On July 31, 1997, a Piper PA28-181 landed on the Hudson River, near Jersey City, N.J. The pilot had flown from New Jersey’s Teterboro Airport to Lakewood, N.J., where he landed before taxiing for another takeoff. He flew inland over New Jersey, then headed northeast over the Hudson River, about 800 to 900 feet above the water. He proceeded north, which would have allowed him to avoid Newark International Airport while returning to Teterboro. As he reported, “On my return flight to Teterboro Airport, in [the] vicinity of the Statue of Liberty, my engine started fluttering intermittently. Shortly after, [I] lost engine power completely. Immediately, I started emergency procedures. Some hesitant restart occurred with pumping of throttle, all the while controlling the airplane by establishing appropriate glide speed. Notified Teterboro Tower of my intention to ditch…” The pilot was rescued by a person on a Jet Ski.
The 57-year-old private pilot wasn’t instrument-rated and had 498 hours, with 386 in type. He stated that the fuel tanks were full when he visually checked them before departure. He didn’t change the position of the fuel selector during the flight. The plane had operated a little over two hours before the engine quit. After the airplane was recovered, investigators found that the right tank was full of fuel, but the left tank had five gallons of water. The fuel selector was set to the left tank.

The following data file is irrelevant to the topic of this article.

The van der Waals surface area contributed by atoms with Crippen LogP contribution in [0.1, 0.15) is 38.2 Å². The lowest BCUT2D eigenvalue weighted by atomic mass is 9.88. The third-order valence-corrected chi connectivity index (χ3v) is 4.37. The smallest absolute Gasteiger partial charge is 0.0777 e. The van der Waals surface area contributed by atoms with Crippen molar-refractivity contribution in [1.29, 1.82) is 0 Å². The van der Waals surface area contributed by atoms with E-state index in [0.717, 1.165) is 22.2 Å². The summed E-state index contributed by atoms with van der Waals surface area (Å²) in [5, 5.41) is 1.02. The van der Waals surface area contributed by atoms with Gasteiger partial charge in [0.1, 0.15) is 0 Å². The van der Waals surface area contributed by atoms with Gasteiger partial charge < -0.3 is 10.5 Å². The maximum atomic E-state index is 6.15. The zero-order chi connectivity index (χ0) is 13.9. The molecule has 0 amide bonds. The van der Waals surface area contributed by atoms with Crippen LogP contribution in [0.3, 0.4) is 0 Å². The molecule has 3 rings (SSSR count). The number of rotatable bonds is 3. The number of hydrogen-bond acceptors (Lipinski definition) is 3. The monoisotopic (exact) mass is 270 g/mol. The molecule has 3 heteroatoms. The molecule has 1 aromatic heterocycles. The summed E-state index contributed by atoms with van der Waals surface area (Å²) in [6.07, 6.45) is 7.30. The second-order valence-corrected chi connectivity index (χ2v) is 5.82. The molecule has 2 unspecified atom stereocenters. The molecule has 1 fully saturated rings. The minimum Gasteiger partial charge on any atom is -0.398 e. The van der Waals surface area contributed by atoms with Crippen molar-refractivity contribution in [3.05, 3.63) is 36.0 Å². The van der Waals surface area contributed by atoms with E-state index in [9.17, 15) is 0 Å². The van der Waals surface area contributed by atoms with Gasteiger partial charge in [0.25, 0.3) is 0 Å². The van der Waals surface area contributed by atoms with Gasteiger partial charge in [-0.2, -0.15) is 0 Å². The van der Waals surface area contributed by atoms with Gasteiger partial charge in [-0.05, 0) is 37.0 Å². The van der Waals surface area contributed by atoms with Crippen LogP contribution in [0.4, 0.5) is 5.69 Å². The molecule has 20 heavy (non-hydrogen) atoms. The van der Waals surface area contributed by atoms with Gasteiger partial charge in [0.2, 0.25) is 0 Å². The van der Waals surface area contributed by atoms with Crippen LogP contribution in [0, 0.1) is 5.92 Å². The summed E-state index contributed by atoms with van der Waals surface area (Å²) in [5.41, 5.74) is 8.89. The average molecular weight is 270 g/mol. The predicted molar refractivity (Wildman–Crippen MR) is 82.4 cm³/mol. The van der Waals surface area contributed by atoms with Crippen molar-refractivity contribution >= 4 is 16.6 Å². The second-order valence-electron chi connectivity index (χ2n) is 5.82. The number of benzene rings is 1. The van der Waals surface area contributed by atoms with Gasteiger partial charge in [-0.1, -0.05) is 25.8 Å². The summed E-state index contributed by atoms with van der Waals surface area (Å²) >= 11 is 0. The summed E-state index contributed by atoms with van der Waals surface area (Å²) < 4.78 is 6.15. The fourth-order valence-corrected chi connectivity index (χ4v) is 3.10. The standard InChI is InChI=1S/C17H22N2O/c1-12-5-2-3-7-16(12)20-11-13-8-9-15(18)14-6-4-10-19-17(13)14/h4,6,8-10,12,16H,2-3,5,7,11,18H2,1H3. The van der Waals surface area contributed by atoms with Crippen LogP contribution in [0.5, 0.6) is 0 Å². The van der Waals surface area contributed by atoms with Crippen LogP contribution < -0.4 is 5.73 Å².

On January 2, 2006, a PA28-161 took off from Mount Holly, N.J., destined for Lincoln Park, N.J. A flight instructor and private pilot were onboard. Part of the flight was to be devoted to operating in the VFR corridor that exists over the Hudson River, allowing VFR traffic to transit New York Class B airspace without a clearance. The airplane was in cruise flight at 900 feet, traveling north of the George Washington Bridge. When past Yonkers, N.Y., on the river’s east side, the plane turned around and headed south, at which point the engine sputtered and quit. The instructor took control of the airplane and issued a “Mayday” call. The pilot of a Delta Air Lines flight heard the call and alerted ATC. Attempts to restart the engine were unsuccessful. The instructor ditched the airplane in the river a half mile from the Yonkers Municipal Pier. Both occupants got out before the airplane sank.